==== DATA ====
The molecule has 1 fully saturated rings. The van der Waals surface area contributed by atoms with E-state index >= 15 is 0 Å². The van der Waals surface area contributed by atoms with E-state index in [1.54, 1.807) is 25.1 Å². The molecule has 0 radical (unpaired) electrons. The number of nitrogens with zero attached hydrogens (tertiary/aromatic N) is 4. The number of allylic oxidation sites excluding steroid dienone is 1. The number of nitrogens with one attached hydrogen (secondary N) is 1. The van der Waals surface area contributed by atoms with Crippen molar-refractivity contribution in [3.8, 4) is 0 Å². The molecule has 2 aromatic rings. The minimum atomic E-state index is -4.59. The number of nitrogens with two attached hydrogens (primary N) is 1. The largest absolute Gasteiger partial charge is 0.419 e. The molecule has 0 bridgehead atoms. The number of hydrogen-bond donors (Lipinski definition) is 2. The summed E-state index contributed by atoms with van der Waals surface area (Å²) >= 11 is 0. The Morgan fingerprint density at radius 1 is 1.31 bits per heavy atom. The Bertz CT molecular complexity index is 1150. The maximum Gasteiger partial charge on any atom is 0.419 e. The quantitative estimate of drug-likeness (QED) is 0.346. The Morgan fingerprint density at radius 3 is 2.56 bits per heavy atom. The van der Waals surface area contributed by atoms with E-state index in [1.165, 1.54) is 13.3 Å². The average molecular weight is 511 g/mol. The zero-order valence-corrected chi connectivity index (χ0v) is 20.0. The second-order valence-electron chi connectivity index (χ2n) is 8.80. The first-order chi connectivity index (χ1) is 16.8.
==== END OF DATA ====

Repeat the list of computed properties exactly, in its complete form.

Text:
The molecule has 1 fully saturated rings. The van der Waals surface area contributed by atoms with E-state index >= 15 is 0 Å². The van der Waals surface area contributed by atoms with E-state index in [1.54, 1.807) is 25.1 Å². The molecule has 0 radical (unpaired) electrons. The number of nitrogens with zero attached hydrogens (tertiary/aromatic N) is 4. The number of allylic oxidation sites excluding steroid dienone is 1. The number of nitrogens with one attached hydrogen (secondary N) is 1. The van der Waals surface area contributed by atoms with Crippen molar-refractivity contribution in [3.8, 4) is 0 Å². The molecule has 2 aromatic rings. The minimum atomic E-state index is -4.59. The number of nitrogens with two attached hydrogens (primary N) is 1. The largest absolute Gasteiger partial charge is 0.419 e. The molecule has 0 bridgehead atoms. The number of hydrogen-bond donors (Lipinski definition) is 2. The summed E-state index contributed by atoms with van der Waals surface area (Å²) >= 11 is 0. The Morgan fingerprint density at radius 1 is 1.31 bits per heavy atom. The Bertz CT molecular complexity index is 1150. The maximum Gasteiger partial charge on any atom is 0.419 e. The quantitative estimate of drug-likeness (QED) is 0.346. The Morgan fingerprint density at radius 3 is 2.56 bits per heavy atom. The van der Waals surface area contributed by atoms with E-state index in [1.165, 1.54) is 13.3 Å². The average molecular weight is 511 g/mol. The zero-order valence-corrected chi connectivity index (χ0v) is 20.0. The second-order valence-electron chi connectivity index (χ2n) is 8.80. The first-order chi connectivity index (χ1) is 16.8.